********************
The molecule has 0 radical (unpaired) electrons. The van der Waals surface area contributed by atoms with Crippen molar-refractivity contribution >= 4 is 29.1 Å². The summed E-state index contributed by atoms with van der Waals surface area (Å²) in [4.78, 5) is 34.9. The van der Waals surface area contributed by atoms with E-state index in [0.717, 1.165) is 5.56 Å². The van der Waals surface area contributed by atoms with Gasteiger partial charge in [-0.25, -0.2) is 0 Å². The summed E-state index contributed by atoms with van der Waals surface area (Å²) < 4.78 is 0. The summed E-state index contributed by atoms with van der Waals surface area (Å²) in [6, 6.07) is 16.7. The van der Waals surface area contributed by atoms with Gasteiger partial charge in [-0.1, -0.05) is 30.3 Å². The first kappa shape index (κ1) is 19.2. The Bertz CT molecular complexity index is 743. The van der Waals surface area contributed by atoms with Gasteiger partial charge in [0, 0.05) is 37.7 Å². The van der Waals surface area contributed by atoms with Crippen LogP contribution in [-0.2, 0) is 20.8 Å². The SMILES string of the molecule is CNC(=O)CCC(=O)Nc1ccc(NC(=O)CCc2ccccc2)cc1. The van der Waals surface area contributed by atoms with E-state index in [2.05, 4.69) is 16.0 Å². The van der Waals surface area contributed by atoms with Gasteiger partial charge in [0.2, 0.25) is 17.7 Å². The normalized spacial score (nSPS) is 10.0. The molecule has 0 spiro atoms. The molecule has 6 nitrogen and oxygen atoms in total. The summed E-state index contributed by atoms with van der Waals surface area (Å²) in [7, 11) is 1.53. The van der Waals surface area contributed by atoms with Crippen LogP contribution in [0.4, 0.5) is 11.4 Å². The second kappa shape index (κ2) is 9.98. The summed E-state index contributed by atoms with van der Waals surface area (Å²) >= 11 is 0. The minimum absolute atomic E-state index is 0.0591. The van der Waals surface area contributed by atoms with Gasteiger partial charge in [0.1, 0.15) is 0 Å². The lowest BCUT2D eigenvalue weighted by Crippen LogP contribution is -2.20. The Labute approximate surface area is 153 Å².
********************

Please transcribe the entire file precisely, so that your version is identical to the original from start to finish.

The molecule has 0 radical (unpaired) electrons. The van der Waals surface area contributed by atoms with Crippen molar-refractivity contribution >= 4 is 29.1 Å². The summed E-state index contributed by atoms with van der Waals surface area (Å²) in [4.78, 5) is 34.9. The van der Waals surface area contributed by atoms with E-state index in [0.717, 1.165) is 5.56 Å². The van der Waals surface area contributed by atoms with Gasteiger partial charge in [-0.25, -0.2) is 0 Å². The summed E-state index contributed by atoms with van der Waals surface area (Å²) < 4.78 is 0. The summed E-state index contributed by atoms with van der Waals surface area (Å²) in [6, 6.07) is 16.7. The van der Waals surface area contributed by atoms with Gasteiger partial charge in [-0.1, -0.05) is 30.3 Å². The first kappa shape index (κ1) is 19.2. The Bertz CT molecular complexity index is 743. The van der Waals surface area contributed by atoms with Gasteiger partial charge in [0, 0.05) is 37.7 Å². The van der Waals surface area contributed by atoms with Crippen LogP contribution in [-0.2, 0) is 20.8 Å². The SMILES string of the molecule is CNC(=O)CCC(=O)Nc1ccc(NC(=O)CCc2ccccc2)cc1. The van der Waals surface area contributed by atoms with E-state index in [2.05, 4.69) is 16.0 Å². The van der Waals surface area contributed by atoms with Gasteiger partial charge in [0.2, 0.25) is 17.7 Å². The normalized spacial score (nSPS) is 10.0. The molecule has 0 spiro atoms. The molecule has 6 nitrogen and oxygen atoms in total. The summed E-state index contributed by atoms with van der Waals surface area (Å²) in [7, 11) is 1.53. The van der Waals surface area contributed by atoms with Crippen LogP contribution in [0.4, 0.5) is 11.4 Å². The second kappa shape index (κ2) is 9.98. The summed E-state index contributed by atoms with van der Waals surface area (Å²) >= 11 is 0. The minimum absolute atomic E-state index is 0.0591. The van der Waals surface area contributed by atoms with Gasteiger partial charge in [0.1, 0.15) is 0 Å². The lowest BCUT2D eigenvalue weighted by Crippen LogP contribution is -2.20. The Labute approximate surface area is 153 Å².